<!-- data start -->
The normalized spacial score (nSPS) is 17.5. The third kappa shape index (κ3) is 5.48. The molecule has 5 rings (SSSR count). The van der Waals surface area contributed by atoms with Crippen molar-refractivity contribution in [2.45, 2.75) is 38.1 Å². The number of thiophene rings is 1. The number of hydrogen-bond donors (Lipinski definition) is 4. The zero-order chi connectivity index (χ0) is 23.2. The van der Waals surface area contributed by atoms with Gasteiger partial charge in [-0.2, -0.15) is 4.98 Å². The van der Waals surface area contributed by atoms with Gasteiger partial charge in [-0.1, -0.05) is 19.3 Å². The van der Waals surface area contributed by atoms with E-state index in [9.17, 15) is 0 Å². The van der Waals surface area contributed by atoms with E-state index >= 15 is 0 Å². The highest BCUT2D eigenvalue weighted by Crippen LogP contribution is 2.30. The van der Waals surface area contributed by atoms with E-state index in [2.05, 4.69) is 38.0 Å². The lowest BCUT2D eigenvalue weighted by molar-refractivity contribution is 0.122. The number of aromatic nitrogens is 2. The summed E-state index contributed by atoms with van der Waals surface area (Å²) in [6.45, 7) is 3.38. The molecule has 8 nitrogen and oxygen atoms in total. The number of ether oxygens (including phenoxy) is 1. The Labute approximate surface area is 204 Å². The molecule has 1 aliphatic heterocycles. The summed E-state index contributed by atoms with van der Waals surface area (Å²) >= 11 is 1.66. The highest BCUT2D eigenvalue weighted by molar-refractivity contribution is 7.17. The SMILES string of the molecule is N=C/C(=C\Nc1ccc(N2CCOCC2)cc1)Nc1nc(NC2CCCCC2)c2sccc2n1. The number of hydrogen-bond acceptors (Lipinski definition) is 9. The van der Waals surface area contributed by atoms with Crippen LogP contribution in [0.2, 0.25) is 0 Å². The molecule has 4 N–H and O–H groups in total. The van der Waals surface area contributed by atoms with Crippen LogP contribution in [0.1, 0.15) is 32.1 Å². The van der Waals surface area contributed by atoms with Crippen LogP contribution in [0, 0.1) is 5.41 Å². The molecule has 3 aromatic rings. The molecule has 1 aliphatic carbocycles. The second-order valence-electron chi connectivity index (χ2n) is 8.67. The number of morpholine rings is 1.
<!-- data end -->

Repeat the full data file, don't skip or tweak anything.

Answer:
The normalized spacial score (nSPS) is 17.5. The third kappa shape index (κ3) is 5.48. The molecule has 5 rings (SSSR count). The van der Waals surface area contributed by atoms with Crippen molar-refractivity contribution in [2.45, 2.75) is 38.1 Å². The number of thiophene rings is 1. The number of hydrogen-bond donors (Lipinski definition) is 4. The zero-order chi connectivity index (χ0) is 23.2. The van der Waals surface area contributed by atoms with Gasteiger partial charge in [-0.2, -0.15) is 4.98 Å². The van der Waals surface area contributed by atoms with Gasteiger partial charge in [-0.1, -0.05) is 19.3 Å². The van der Waals surface area contributed by atoms with E-state index in [9.17, 15) is 0 Å². The van der Waals surface area contributed by atoms with E-state index >= 15 is 0 Å². The highest BCUT2D eigenvalue weighted by Crippen LogP contribution is 2.30. The van der Waals surface area contributed by atoms with E-state index in [2.05, 4.69) is 38.0 Å². The lowest BCUT2D eigenvalue weighted by molar-refractivity contribution is 0.122. The number of aromatic nitrogens is 2. The summed E-state index contributed by atoms with van der Waals surface area (Å²) in [6.45, 7) is 3.38. The molecule has 8 nitrogen and oxygen atoms in total. The number of ether oxygens (including phenoxy) is 1. The Labute approximate surface area is 204 Å². The molecule has 1 aliphatic heterocycles. The summed E-state index contributed by atoms with van der Waals surface area (Å²) >= 11 is 1.66. The highest BCUT2D eigenvalue weighted by molar-refractivity contribution is 7.17. The SMILES string of the molecule is N=C/C(=C\Nc1ccc(N2CCOCC2)cc1)Nc1nc(NC2CCCCC2)c2sccc2n1. The number of hydrogen-bond acceptors (Lipinski definition) is 9. The van der Waals surface area contributed by atoms with Crippen LogP contribution in [0.2, 0.25) is 0 Å². The molecule has 4 N–H and O–H groups in total. The van der Waals surface area contributed by atoms with Crippen LogP contribution in [0.1, 0.15) is 32.1 Å². The van der Waals surface area contributed by atoms with Crippen LogP contribution in [0, 0.1) is 5.41 Å². The molecule has 3 aromatic rings. The molecule has 1 aliphatic carbocycles. The second-order valence-electron chi connectivity index (χ2n) is 8.67. The number of morpholine rings is 1.